From placing people into jobs to setting up a music school that hires persons with disabilities, one man has turned his passion into action.
Working as a job placement officer, Alvin Yeo saw first-hand how challenging it was for persons with disabilities to find work, and decided to do something about it.
He started a music centre in 2008 – but not just any music centre.
“I have always been into music, but at the same time, I did not want to set up just another music centre,” the 47-year-old told SG Enable in a recent interview.
“I wanted a centre that would be relevant to the vulnerable and marginalised communities in Singapore, especially persons with disabilities.”
Alvin has since been working with his team of dedicated instructors to teach musical skills to persons with disabilities. Many of these persons with disabilities have gone on to form their own live-performing bands, and some have even become full-time music teachers at the centre.
For its dedication to hiring persons with disabilities and giving them the tools they need to express themselves creatively – and earn a living at the same time – Alvin’s company, Faith Music Centre, was awarded the Progressive Employer Award at the 5th Enabling Employers Awards earlier this year.
The biennial awards, organised by SG Enable, recognise those who have shown commitment towards hiring and integrating persons with disabilities into the workforce.
Lifting lives with music
Faith Music Centre is one of the few music centres in Singapore that teach musical skills – from playing the guitar and drums to singing – to persons with disabilities and other vulnerable groups. From having only six trainees in 2010, the centre now has more than 230, many of whom are supported by the SG Enable Training Grant, which helps defray training costs for the centre. These trainees come from all walks of life, and are of all races and ages. The majority have intellectual disability, or hearing and/or visual impairment. The rest have physical disabilities, with a small percentage of trainees with autism.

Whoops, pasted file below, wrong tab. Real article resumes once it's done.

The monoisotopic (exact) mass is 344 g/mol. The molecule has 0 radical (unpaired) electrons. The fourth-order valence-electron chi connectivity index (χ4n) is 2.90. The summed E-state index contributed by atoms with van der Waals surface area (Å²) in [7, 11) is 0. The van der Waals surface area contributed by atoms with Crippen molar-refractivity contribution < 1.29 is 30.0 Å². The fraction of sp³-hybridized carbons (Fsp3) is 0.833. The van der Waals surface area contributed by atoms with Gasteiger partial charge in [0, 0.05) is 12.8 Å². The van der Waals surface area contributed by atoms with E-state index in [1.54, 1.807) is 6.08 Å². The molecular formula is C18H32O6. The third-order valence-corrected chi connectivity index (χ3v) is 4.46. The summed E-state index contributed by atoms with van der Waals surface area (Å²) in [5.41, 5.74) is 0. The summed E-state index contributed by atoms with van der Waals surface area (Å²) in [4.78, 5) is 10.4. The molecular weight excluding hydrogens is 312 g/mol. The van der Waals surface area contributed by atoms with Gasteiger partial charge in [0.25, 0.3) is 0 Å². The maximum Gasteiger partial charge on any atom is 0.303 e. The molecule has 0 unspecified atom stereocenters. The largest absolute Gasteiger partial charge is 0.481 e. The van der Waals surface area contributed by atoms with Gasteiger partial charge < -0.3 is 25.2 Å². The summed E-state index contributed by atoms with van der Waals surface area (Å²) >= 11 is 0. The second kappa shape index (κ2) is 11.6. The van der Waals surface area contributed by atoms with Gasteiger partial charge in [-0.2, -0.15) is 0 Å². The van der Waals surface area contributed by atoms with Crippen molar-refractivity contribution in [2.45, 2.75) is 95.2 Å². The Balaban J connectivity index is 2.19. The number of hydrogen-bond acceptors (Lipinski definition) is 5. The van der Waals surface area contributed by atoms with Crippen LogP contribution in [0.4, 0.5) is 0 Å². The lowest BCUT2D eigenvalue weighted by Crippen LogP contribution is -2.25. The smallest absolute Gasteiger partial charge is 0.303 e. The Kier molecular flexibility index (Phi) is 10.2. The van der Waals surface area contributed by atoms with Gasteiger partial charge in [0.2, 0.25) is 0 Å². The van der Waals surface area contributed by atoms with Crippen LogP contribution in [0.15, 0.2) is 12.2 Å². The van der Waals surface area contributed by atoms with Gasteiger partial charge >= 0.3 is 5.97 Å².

Of the 25 staff members that the centre employs full-time currently, 15 are persons with disabilities. The centre also manages 13 bands that perform live for clients. These part-time musical members are remunerated for their performances. Many of them walked through the centre’s front doors as shy, awkward individuals, and – with the centre’s love and care – blossomed into confident, fun-loving rock stars on the main stage.
The first band was set up in 2013 and three years later, the centre decided some of the other trainees (who perhaps preferred staying away from the spotlight) were also ready for more. Starting out as assistant teachers, they soon learnt to teach the other trainees on their own, said Melissa Tan, the centre’s Director (Training Unit), who oversaw the training for the new teachers.
One of these new teachers is James Chong, who was hired to be a music teacher in 2018 at the age of 76.
Said Melissa: “Despite his visual disability, James is an inspiration and living testimony that it is never too old to learn and never too late to start.”